The first season of Carmen Sandiego was a real treat to watch. Gorgeously animated, with fun concepts and heists to take up its episodes and interesting characters, while also retaining the educational aspect of the original Carmen Sandiego games and show. Carmen herself proved to be a fascinating protagonist. Her split from the villainous organization VILE was reminiscent of Adora on She-Ra, another wonderful member of Netflix’s animated stable.
The first season worked very much how you’d expect a first season to work. Carmen Sandiego tried to establish its style, establish its characters, and get kids to watch it. Season 2 doesn’t really differ too much. I wouldn’t call it much of an improvement over season 1. And that’s not a bad thing. Carmen Sandiego has its style and it’s a good style.
One thing it most definitely did improve, though, was its cast. Season 2 gave us more about the people surrounding its titular hero thief, and in the process gave Carmen the family she wanted.
New Dads and Old
Following Shadowsan’s defection from VILE, and the revelation that he found Carmen as a child and brought her to the organization, season 2 focuses heavily on their new father/daughter dynamic and the secrets Shadowsan knows about both VILE and Carmen’s past. It’s an endlessly fun bit, and Shadowsan quickly becomes one of the better characters on the show.
We only really saw Shadowsan as a bad guy in season 1, so season 2 is our first real view of who exactly he is. Carmen Sandiego does not shy away from the bad decisions he has made. It does not excuse him under some umbrella of “but he actually had good intentions all along.” No, Shadowsan was a bad person who went down a bad path. He can’t be forgiven for all of it. Carmen Sandiego doesn’t ask you to. They have Shadowsan explicitly say he can’t ask forgiveness for one of his crimes, involving his brother.
I admit I’m a sucker for the grumpy dad who is only soft for his adopted daughter. It’s an old dynamic and one I’ve always loved. I can’t say there’s anything particularly special about Shadowsan and Carmen, but they work so well individually that their combined powers make for something compelling to watch. Their personalities mesh very well and they support each other through the conflicts of the season in some appreciatively fresh ways.
Shadowsan’s secrets create some exciting tension between them that strikes at Carmen’s fears, Most of this involves Carmen’s past and her fears of him abandoning her. Through Shadowsan we find out the biggest revelations of the season, involving Carmen’s parents and the circumstances that led her Shadowsan taking her to VILE. I love how they handle these revelations, as well as the conflict which forces them out. I like the idea of kids watching how they communicate and taking a lesson from it. Carmen Sandiego teaches the right lessons in much the same way She-Ra or Steven Universe do, and the world is better for shows like this teaching these kinds of lessons.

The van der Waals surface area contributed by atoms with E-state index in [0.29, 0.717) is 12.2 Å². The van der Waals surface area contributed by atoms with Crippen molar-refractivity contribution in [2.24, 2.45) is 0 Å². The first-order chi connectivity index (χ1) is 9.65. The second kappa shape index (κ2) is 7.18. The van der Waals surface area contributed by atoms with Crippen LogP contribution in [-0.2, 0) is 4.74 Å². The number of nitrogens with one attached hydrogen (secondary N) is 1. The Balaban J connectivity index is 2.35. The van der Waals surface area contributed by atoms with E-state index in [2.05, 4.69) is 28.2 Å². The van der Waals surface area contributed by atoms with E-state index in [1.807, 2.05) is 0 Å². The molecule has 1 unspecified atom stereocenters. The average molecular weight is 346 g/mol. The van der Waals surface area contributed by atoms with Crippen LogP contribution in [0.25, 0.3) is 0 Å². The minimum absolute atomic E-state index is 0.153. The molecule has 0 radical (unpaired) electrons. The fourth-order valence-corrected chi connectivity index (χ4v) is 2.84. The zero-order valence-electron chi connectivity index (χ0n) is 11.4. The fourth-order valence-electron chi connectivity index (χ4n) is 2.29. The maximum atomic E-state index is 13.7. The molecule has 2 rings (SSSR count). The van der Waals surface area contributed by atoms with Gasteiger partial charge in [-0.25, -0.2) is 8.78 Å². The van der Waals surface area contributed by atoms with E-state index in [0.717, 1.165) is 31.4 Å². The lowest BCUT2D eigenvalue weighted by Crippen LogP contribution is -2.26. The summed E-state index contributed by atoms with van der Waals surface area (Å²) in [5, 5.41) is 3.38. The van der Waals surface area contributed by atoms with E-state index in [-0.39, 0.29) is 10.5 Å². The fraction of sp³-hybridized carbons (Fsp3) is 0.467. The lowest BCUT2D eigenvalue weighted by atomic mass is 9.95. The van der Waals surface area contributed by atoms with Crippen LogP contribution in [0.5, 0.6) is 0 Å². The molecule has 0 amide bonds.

While I expected more characterization for the cast, and Shadowsan especially, I did not expect Zack and Ivy to get so much focus this season. Season 2 explains how they met Carmen and generally gives them a greater motivation for being on her side to begin with. They even get a test of their loyalty that sees them side with Carmen for good. Or at least for as long as she needs them.
In the process, season 2 includes more episodes focused on them, rather than Carmen. They bumble and quip their way through things and it’s enjoyable, but they also show genuine capableness.
I can’t say that I know how Zack and Ivy are generally received. Not everyone will like the bumbling sidekicks and the Boston accents may wear on some after a while. But they’re fun characters who become far more interesting to me in season 2 and every show is better for fleshing out their cast. I imagine most of the kids watching this show love these two. They make Carmen Sandiego more fun to watch.
Together, Shadowsan, Zack, Ivy, and Player give Carmen the family she wanted. Season 2’s character themes focus on family, and the show’s quite effective at developing this new dynamic between everyone. One of the more harrowing episodes of the season sees Carmen suffer injuries that put her out of action for a bit, and it’s sweet to see how everyone both cares for her and continues her mission without her.